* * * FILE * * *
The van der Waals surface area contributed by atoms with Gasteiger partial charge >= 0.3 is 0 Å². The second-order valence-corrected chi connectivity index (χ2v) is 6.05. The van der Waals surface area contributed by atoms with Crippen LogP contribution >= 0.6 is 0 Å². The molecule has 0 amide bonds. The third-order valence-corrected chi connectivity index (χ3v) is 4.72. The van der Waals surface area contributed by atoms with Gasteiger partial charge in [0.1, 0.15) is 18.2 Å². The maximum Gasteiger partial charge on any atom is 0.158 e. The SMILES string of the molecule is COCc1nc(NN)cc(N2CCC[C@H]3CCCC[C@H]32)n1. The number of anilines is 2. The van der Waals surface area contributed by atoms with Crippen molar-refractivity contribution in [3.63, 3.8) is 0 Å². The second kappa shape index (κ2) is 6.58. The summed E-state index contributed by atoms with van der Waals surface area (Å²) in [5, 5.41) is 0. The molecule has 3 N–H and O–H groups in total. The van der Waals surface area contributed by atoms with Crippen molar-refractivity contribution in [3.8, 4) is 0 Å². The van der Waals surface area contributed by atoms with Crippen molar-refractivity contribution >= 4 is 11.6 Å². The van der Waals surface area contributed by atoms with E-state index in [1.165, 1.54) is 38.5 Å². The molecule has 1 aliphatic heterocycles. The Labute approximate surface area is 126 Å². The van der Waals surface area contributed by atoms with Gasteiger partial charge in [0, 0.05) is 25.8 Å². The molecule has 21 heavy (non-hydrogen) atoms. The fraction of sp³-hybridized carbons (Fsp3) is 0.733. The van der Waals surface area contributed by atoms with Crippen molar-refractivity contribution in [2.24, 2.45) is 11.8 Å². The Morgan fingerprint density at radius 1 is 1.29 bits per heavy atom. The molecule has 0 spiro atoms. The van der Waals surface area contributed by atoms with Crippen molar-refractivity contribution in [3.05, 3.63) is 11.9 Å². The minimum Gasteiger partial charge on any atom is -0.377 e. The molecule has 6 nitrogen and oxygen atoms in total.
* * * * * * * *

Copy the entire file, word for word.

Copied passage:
The van der Waals surface area contributed by atoms with Gasteiger partial charge >= 0.3 is 0 Å². The second-order valence-corrected chi connectivity index (χ2v) is 6.05. The van der Waals surface area contributed by atoms with Crippen LogP contribution >= 0.6 is 0 Å². The molecule has 0 amide bonds. The third-order valence-corrected chi connectivity index (χ3v) is 4.72. The van der Waals surface area contributed by atoms with Gasteiger partial charge in [0.1, 0.15) is 18.2 Å². The maximum Gasteiger partial charge on any atom is 0.158 e. The SMILES string of the molecule is COCc1nc(NN)cc(N2CCC[C@H]3CCCC[C@H]32)n1. The number of anilines is 2. The van der Waals surface area contributed by atoms with Crippen molar-refractivity contribution in [3.63, 3.8) is 0 Å². The second kappa shape index (κ2) is 6.58. The summed E-state index contributed by atoms with van der Waals surface area (Å²) in [5, 5.41) is 0. The molecule has 3 N–H and O–H groups in total. The van der Waals surface area contributed by atoms with Crippen molar-refractivity contribution in [3.8, 4) is 0 Å². The van der Waals surface area contributed by atoms with Crippen molar-refractivity contribution >= 4 is 11.6 Å². The van der Waals surface area contributed by atoms with E-state index in [1.165, 1.54) is 38.5 Å². The molecule has 1 aliphatic heterocycles. The Labute approximate surface area is 126 Å². The van der Waals surface area contributed by atoms with Gasteiger partial charge in [0, 0.05) is 25.8 Å². The molecule has 21 heavy (non-hydrogen) atoms. The fraction of sp³-hybridized carbons (Fsp3) is 0.733. The van der Waals surface area contributed by atoms with Crippen molar-refractivity contribution in [2.24, 2.45) is 11.8 Å². The Morgan fingerprint density at radius 1 is 1.29 bits per heavy atom. The molecule has 0 spiro atoms. The van der Waals surface area contributed by atoms with Crippen molar-refractivity contribution in [3.05, 3.63) is 11.9 Å². The minimum Gasteiger partial charge on any atom is -0.377 e. The molecule has 6 nitrogen and oxygen atoms in total.